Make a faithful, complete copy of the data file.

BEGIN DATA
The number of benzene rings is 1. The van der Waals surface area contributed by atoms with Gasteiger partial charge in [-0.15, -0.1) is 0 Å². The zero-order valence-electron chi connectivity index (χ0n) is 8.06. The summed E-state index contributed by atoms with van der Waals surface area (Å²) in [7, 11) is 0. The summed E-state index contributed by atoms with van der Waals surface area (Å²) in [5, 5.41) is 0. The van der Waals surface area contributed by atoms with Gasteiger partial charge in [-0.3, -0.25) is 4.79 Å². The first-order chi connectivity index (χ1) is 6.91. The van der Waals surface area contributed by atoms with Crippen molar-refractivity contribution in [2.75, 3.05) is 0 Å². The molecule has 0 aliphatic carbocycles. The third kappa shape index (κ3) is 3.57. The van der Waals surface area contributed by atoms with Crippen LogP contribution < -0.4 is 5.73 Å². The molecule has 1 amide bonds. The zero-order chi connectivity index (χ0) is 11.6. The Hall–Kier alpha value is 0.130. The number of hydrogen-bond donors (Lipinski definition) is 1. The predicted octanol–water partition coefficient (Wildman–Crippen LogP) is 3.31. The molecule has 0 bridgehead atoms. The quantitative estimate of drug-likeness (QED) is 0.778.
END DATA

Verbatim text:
The number of benzene rings is 1. The van der Waals surface area contributed by atoms with Gasteiger partial charge in [-0.15, -0.1) is 0 Å². The zero-order valence-electron chi connectivity index (χ0n) is 8.06. The summed E-state index contributed by atoms with van der Waals surface area (Å²) in [7, 11) is 0. The summed E-state index contributed by atoms with van der Waals surface area (Å²) in [5, 5.41) is 0. The van der Waals surface area contributed by atoms with Gasteiger partial charge in [-0.3, -0.25) is 4.79 Å². The first-order chi connectivity index (χ1) is 6.91. The van der Waals surface area contributed by atoms with Crippen molar-refractivity contribution in [2.75, 3.05) is 0 Å². The molecule has 0 aliphatic carbocycles. The third kappa shape index (κ3) is 3.57. The van der Waals surface area contributed by atoms with Crippen LogP contribution < -0.4 is 5.73 Å². The molecule has 1 amide bonds. The zero-order chi connectivity index (χ0) is 11.6. The Hall–Kier alpha value is 0.130. The number of hydrogen-bond donors (Lipinski definition) is 1. The predicted octanol–water partition coefficient (Wildman–Crippen LogP) is 3.31. The molecule has 0 bridgehead atoms. The quantitative estimate of drug-likeness (QED) is 0.778.